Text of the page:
United States

EU to tighten threshold on country-by-country reporting directive

TAX BLOG


In a recent move showcasing the European Union’s (EU) agenda to ensure fair taxation, the European Parliament’s Committee on Economic and Monetary Affairs (ECON) proposed several potentially far-reaching amendments to the public country-by-country reporting (CbCR) directive. Aimed at casting the net over a broader range of multinational enterprises (MNEs), these proposed amendments both substantially lower the turnover threshold requirements and expand the scope of activities to be reported by MNEs. If these rules are finalized, CbCR could apply to smaller companies that never expected to be subject to these potential onerous reporting requirements.

Released in April 2016, the proposed EU CbCR directive is designed to impose stricter reporting requirements rules on certain MNEs. As originally proposed, the directive would apply to companies with a presence in an EU member state with total consolidated group turnover in excess of €750 million, regardless of headquarter location. Reporting requirements for companies headquartered outside the EU would fall on their subsidiaries or branches present in the EU. Any MNE groups exceeding the €750 million threshold but with no presence in any EU member states would not be subject to reporting requirements.

MNEs meeting the thresholds of the CbCR directive would be required to publicly disclose, on a country-by-country basis, detailed information regarding their operations including:

  • Nature of activities
  • Number of employees
  • Total annual net turnover
  • Profit before taxes
  • Amount of income tax due
  • Amount of income tax paid

In addition to publishing information regarding the amount of income tax paid on a country-by-country basis within the EU, MNEs would also be required to disclose the aggregate amount of income tax paid outside of the EU.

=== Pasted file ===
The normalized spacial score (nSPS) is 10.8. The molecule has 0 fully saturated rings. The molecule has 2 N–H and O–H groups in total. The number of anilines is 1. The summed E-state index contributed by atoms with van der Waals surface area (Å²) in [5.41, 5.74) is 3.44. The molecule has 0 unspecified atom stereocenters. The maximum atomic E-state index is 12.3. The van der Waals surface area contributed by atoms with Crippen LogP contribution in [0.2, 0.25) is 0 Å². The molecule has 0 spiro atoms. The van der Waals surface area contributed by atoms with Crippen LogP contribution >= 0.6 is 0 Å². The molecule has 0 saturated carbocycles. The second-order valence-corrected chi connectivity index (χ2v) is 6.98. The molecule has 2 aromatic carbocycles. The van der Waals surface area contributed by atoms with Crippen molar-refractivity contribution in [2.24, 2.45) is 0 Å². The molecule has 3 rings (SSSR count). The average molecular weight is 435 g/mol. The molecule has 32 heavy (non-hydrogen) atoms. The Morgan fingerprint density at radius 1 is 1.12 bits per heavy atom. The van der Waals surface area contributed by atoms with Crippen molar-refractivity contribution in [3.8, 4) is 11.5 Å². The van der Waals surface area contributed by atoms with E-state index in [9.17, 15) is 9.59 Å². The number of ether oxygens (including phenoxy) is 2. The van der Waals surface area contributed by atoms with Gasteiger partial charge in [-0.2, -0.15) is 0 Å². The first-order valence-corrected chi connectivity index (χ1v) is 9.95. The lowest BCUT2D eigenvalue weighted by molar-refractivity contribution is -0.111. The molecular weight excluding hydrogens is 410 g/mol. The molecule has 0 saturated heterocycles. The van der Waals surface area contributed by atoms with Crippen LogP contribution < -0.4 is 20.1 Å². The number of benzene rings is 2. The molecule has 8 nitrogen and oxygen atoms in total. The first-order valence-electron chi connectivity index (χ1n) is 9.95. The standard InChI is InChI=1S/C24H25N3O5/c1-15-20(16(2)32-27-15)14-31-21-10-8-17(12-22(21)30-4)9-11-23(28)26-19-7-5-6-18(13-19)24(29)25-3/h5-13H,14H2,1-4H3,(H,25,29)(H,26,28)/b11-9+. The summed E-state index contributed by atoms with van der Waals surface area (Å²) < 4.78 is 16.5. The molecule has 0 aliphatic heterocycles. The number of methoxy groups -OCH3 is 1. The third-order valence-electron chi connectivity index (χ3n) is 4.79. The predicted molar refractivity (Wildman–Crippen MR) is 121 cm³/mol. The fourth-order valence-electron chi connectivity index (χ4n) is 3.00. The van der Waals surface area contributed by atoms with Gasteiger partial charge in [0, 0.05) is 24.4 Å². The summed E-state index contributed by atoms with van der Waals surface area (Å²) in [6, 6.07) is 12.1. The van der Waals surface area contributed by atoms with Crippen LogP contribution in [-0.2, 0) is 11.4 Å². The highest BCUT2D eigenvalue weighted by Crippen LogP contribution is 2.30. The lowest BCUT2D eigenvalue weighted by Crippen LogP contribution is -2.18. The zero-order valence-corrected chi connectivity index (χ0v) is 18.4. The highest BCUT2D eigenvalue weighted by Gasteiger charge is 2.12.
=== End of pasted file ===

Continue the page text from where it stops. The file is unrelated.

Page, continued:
Recently ECON proposed several amendments to the original April 2016 CbCR directive that would drastically lower the reporting thresholds for MNEs. Most notably, the suggested amendments reduce the original reporting thresholds from consolidated groups with turnover in excess of €750 million to:

  • Either €40 million in turnover, or greater than €20 million gross balance sheet and 250 employees for EU headquartered groups
  • Greater than €40 million or over in turnover in the case of subsidiaries controlled by a non EU headquartered parent

These suggested amendments also mandate that MNEs provide the required information on their worldwide activities in all tax jurisdictions, not just activities within EU member states. 

As originally conceived, the EU public CbCR accounting directive was expected to encompass approximately 6,000 MNEs, making up 90 percent of EU corporate revenue.  These suggested amendments have the potential to significantly increase the scope of this directive, however, requiring a much larger number of MNEs to comply with CbCR reporting requirements than originally anticipated. 

This directive initially sought to target only the largest and most complex MNEs and is viewed by the EU as a cost effective means to both increase global tax transparency and hold governments and MNEs accountable. As originally drafted it appears to achieve the EU’s goal, but with such a substantial change in scope it seems the EU has departed from this initial view. These suggested amendments now seek to spread the increased CbCR compliance burden across a much wider range of taxpayers, to the detriment of many less sophisticated entities. 

This development certainly emphasizes a much stricter position on tax avoidance and evasion by the EU. Multinational taxpayers should keep a close watch as these events unfold, as they represent a significant change to the original scope of the public CbCR directive, and if implemented will likely impact a very broad range of multinational enterprises.


Kyle Brown

Manager

Kyle provides tax consulting and compliance services to middle market firms. Contact Kyle at kyle.brown@rsmus.com

Areas of focus: Federal Tax ConsultingTax Planning